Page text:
What if the world is meant to take a “gap year” as a result of the coronavirus? Sounds better than forced retirement,
right? First off, let’s acknowledge that many of us are now working even harder from home, whether it’s due to the
industry we’re in or the difficult fate our companies are facing. But many others are feeling idle and confused. If you’re
one of them, how could you use this global timeout as an opportunity to make some substantive life changes? During this unusual time,
some of us may be getting an early glimpse into what our retirement might look like. If so, what can we learn from the research showing that retirement accelerates
one’s mortality rate, on average, by a couple of years? This advice may be good for you personally and for your clients.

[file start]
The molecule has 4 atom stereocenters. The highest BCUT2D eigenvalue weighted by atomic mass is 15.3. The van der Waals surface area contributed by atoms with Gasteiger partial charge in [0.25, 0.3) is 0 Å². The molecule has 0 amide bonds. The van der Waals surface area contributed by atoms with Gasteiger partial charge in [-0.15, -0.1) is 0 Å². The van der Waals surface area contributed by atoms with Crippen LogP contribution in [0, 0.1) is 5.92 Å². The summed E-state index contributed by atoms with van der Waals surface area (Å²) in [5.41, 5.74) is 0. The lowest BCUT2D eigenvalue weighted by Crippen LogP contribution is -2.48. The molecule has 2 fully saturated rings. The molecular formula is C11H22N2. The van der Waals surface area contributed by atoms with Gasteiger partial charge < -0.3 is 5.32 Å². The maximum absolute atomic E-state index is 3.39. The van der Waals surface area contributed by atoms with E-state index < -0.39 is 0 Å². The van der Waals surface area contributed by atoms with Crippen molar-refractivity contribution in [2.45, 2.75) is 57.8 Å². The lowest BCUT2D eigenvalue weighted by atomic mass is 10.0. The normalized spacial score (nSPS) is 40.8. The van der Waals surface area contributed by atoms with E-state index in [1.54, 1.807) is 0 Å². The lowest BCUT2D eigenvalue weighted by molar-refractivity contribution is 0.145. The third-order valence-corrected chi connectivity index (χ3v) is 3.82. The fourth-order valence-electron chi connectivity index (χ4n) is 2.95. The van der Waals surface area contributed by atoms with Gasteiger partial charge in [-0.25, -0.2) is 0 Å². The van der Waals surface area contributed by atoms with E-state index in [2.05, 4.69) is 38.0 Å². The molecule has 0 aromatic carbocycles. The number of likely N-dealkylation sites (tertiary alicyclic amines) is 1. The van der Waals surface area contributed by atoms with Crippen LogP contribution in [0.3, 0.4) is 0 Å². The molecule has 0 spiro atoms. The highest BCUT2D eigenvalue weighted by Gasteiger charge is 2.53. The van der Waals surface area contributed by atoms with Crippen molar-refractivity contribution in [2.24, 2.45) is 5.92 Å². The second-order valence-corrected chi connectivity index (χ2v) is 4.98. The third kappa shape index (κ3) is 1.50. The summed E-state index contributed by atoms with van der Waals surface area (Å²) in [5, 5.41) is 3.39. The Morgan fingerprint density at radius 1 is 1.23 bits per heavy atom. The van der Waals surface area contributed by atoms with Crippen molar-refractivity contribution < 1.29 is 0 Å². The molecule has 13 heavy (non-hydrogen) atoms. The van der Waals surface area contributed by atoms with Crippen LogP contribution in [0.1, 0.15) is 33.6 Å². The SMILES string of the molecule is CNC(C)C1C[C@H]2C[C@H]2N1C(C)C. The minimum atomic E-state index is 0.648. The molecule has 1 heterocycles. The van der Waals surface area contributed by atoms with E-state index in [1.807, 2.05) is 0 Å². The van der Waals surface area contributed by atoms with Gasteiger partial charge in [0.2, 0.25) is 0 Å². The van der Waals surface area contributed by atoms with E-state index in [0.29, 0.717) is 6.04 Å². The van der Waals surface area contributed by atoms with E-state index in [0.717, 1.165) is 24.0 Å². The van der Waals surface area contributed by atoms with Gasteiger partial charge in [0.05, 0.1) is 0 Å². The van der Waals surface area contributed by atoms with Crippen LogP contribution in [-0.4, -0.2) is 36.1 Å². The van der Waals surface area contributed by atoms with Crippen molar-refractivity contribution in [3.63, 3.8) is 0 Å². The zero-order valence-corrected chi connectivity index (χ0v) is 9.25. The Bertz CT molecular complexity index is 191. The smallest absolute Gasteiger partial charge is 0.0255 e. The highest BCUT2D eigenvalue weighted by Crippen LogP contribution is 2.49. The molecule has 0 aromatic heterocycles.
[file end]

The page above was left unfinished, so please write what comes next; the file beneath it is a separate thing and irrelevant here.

A closer look will reveal three primary issues: loss of a sense of purpose; less community and social interaction and, finally,
less discipline. For most people, work provides this exact kind of structure. Without structure, we risk becoming couch potatoes,
digital trolls or, even worse, void of a meaningful life. Here are three questions that might help you address these issues during
the pandemic, and bring back a deeper sense of meaning in your life:
- What’s something that gives me a sense of purpose? Find a way to commit yourself to this purpose, even if
it’s just educating yourself further on the subject while homebound.
- How can I connect with people even though I can’t see them in person? Make a practice of writing a daily list
of three people you care about but haven’t talked with in a while. Reach out to them by email, phone or video call.
- Who can be my accountability partner to help create more structure in my life? think about how you can find
people with similar challenges as you and then become each other’s trainers to encourage healthy habits, along with some daily
structure that helps you be more productive.
Call this crisis what you will—a gap year, unexpected retirement or a momentary pause. It may also be an opportunity in
disguise. You can find the full article at Next Avenue.